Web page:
peak. When he finally reached the top, he gazed out at the expanse of the world unfolding before his eyes. It seemed as if he could see forever and his heart swelled with joy at the sight. Then he heard a rustle of leaves at his feet, and, looking down, he saw a slithering snake. Before he could move, the snake spoke to him. “I am about to die,” the snake said. “It’s too cold for me up here; I’m freezing. There’s no food, and I’m also starving. Would you please put me under your shirt where I’ll be warm and take me down to the valley?” “No,” replied the young person, “I know your kind. You’re a rattlesnake and if I pick you up, you’ll bite me.” “Not so,” said the snake, “I will treat you differently if you will do this for me. If you do, you will be special to me and I won’t harm you.” The youth rested for a while, but this was a very persuasive snake and it had beautiful diamond markings on its back, so finally the young person agreed and picked up the snake, and then tucked the snake under his shirt and carried it down to the valley. When he reached the base of the mountain, he took the snake from his shirt and placed it gently on the grass. Suddenly, the snake coiled, rattled and struck, biting the young man on the leg. “But you promised!” cried the youth. “You knew what I was when you picked me up,” replied the snake before it slithered away. There are many habits that present themselves to us, and whenever we are faced with habit-forming choices we need to remember the words of that fabled snake: “You knew what I was when you picked me up.”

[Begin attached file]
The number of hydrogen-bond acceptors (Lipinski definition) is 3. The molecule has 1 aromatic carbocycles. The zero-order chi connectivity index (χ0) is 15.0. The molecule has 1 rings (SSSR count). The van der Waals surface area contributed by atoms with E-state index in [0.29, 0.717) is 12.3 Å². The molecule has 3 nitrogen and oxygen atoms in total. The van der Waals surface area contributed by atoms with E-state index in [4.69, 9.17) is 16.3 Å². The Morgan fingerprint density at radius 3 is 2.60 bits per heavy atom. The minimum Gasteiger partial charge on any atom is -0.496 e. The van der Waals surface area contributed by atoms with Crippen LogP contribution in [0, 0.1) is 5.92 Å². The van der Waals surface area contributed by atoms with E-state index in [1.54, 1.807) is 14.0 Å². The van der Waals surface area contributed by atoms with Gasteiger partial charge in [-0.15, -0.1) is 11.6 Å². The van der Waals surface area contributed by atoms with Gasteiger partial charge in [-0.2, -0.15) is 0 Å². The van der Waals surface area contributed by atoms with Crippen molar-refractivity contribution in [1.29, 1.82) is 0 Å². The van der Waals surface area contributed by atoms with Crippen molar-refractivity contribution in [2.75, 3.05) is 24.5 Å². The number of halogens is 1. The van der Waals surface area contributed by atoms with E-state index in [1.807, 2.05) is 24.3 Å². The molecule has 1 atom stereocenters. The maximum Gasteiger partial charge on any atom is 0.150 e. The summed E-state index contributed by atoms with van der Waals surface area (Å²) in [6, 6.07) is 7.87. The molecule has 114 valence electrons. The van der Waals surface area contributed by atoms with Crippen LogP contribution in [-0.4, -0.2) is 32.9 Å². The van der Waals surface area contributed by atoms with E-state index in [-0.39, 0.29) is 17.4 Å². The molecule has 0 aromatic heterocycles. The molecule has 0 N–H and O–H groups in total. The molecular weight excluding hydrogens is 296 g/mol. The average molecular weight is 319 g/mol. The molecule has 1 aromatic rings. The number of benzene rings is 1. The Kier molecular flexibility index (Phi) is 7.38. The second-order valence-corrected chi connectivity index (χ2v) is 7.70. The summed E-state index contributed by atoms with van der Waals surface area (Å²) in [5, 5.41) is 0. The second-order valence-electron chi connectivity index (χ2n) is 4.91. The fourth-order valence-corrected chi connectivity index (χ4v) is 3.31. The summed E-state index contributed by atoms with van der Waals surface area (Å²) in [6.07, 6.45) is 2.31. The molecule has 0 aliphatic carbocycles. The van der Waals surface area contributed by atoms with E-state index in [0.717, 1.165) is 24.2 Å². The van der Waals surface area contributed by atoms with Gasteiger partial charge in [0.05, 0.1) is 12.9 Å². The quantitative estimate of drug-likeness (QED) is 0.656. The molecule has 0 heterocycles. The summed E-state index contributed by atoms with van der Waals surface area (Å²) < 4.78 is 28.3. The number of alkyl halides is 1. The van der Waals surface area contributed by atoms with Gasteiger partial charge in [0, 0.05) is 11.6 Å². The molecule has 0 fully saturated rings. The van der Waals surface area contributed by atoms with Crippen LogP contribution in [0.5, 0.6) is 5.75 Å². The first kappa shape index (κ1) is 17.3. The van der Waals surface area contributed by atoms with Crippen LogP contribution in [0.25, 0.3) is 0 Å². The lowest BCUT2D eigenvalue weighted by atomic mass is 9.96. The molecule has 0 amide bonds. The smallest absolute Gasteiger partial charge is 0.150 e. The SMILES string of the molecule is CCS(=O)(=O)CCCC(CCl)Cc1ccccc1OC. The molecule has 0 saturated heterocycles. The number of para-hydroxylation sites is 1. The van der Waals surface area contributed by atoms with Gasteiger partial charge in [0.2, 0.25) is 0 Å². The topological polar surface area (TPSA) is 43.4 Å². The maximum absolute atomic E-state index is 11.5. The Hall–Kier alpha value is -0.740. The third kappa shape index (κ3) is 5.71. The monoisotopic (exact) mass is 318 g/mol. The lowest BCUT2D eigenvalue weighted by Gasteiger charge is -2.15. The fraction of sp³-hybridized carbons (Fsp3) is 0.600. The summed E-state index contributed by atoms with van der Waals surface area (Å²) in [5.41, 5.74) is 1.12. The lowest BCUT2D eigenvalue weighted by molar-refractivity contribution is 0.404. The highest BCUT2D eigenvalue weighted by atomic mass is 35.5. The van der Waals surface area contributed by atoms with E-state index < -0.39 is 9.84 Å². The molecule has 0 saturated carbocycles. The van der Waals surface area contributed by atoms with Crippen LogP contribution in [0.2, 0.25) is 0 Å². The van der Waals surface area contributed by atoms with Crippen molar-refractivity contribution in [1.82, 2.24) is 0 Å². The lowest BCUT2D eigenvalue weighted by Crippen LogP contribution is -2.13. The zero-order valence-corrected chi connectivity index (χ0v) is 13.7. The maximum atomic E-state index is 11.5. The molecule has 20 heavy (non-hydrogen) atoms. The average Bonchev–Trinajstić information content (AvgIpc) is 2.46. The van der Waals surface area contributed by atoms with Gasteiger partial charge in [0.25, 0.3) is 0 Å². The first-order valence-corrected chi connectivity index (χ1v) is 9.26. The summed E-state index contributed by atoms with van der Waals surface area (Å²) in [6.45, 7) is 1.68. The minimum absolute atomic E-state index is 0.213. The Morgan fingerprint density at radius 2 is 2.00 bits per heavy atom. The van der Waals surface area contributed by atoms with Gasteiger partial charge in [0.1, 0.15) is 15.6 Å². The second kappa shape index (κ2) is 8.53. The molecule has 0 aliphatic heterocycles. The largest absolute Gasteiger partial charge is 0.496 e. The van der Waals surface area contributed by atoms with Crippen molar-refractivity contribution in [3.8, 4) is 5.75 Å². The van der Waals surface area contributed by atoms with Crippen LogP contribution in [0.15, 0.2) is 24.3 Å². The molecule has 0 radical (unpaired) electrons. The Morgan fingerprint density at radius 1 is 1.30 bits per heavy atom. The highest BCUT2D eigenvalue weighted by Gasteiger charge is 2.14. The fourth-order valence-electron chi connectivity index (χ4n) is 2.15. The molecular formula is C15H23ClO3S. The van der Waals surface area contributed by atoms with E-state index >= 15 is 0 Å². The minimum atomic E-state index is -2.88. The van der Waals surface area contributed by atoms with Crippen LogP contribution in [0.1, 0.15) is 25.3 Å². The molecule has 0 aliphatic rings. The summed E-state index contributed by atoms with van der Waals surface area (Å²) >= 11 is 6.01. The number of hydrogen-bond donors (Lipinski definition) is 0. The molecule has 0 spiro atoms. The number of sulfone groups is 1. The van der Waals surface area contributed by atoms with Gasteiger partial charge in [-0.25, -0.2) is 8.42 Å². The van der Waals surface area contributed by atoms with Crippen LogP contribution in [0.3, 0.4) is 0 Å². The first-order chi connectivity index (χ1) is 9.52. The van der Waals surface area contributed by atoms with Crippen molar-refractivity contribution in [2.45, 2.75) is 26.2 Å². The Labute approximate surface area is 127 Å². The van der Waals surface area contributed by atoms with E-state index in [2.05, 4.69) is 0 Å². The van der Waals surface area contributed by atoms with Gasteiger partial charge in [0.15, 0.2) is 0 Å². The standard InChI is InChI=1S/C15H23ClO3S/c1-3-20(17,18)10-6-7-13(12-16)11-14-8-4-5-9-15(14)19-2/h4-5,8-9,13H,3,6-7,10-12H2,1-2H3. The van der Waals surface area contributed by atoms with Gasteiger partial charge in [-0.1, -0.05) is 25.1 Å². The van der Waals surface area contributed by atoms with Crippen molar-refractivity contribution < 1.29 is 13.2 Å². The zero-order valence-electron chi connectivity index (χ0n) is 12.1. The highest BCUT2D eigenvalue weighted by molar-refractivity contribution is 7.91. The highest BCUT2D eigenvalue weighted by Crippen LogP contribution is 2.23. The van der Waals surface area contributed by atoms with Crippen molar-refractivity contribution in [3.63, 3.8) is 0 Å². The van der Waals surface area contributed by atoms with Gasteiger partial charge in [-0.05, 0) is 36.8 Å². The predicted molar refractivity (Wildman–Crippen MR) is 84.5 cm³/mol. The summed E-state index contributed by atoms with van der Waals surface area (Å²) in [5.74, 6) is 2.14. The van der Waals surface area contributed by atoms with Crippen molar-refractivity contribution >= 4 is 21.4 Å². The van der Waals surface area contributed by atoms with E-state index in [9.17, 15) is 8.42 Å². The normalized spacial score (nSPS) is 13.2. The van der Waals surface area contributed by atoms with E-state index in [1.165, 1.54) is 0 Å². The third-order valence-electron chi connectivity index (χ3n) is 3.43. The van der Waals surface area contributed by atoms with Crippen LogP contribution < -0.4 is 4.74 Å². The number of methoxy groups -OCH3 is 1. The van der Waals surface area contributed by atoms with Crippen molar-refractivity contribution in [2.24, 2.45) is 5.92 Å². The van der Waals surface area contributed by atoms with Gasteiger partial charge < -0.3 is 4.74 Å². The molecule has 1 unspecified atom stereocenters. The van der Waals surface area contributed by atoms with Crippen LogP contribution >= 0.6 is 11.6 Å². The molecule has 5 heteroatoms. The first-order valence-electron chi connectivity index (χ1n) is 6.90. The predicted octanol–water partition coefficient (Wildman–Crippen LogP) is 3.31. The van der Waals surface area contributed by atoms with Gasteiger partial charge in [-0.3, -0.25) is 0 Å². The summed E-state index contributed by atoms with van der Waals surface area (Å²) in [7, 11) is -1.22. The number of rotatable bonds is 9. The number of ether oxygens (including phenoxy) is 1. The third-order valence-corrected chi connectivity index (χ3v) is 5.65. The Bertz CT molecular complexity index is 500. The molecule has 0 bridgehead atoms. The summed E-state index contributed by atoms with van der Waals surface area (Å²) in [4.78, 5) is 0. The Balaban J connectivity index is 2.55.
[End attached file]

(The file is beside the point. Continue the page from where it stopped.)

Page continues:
August 8, 2012
Oak View Baptist homecoming – The Rev. Billy Cooper and the congregation of Oak View Baptist Church, 1517 York Rd., will celebrate the church’s 74th anniversary Sunday, Aug. 12, with a homecoming service followed by a covered dish lunch in the church’s fellowship hall. The Rev. Ralph Sparrow of Mooresville, who pastored the church from 1991-99, will be the guest speaker. Church members will provide special music. A council of local churches founded Oak View Baptist Church in a brush arbor under a large oak tree on N.C. Highway 161, just across the highway from the present church at 1517 York Rd., Kings Mountain. Sunday School on Aug. 12 will begin at 9:30 a.m. and worship service will begin at 10:30 a.m. Lunch will be served immediately after the worship service. Rev. Cooper and the church members invite visitors and former members to join the celebration. Mt. Pisgah Baptist homecoming – Mt. Pisgah Baptist Church, 273 Tryon School Loop Road, Bessemer City, will host its annual Homecoming and Revival services Aug. 12-15. Rev. Oscar Cleveland, Pastor Ray of Hope Baptist Church in Roebuck, SC, will be the guest speaker for Homecoming Sunday. Revivalists throughout the week will be Rev. Michael Glen, pastor of Friendship Baptist Church in Spartanburg, on Monday, Aug. 13; Rev. James Coleman, pastor of Good Samaritan Baptist Church in Shelby, on Tuesday, Aug. 14; and Rev. Benny Thomas, pastor of Mt. Calvary in Vale, on Wednesday, Aug. 15. Mt. Pisgah Baptist Church is located on the Dallas-Cherryville Highway 279, Bessemer City. Neill Family Reunion Aug. 12 – All de-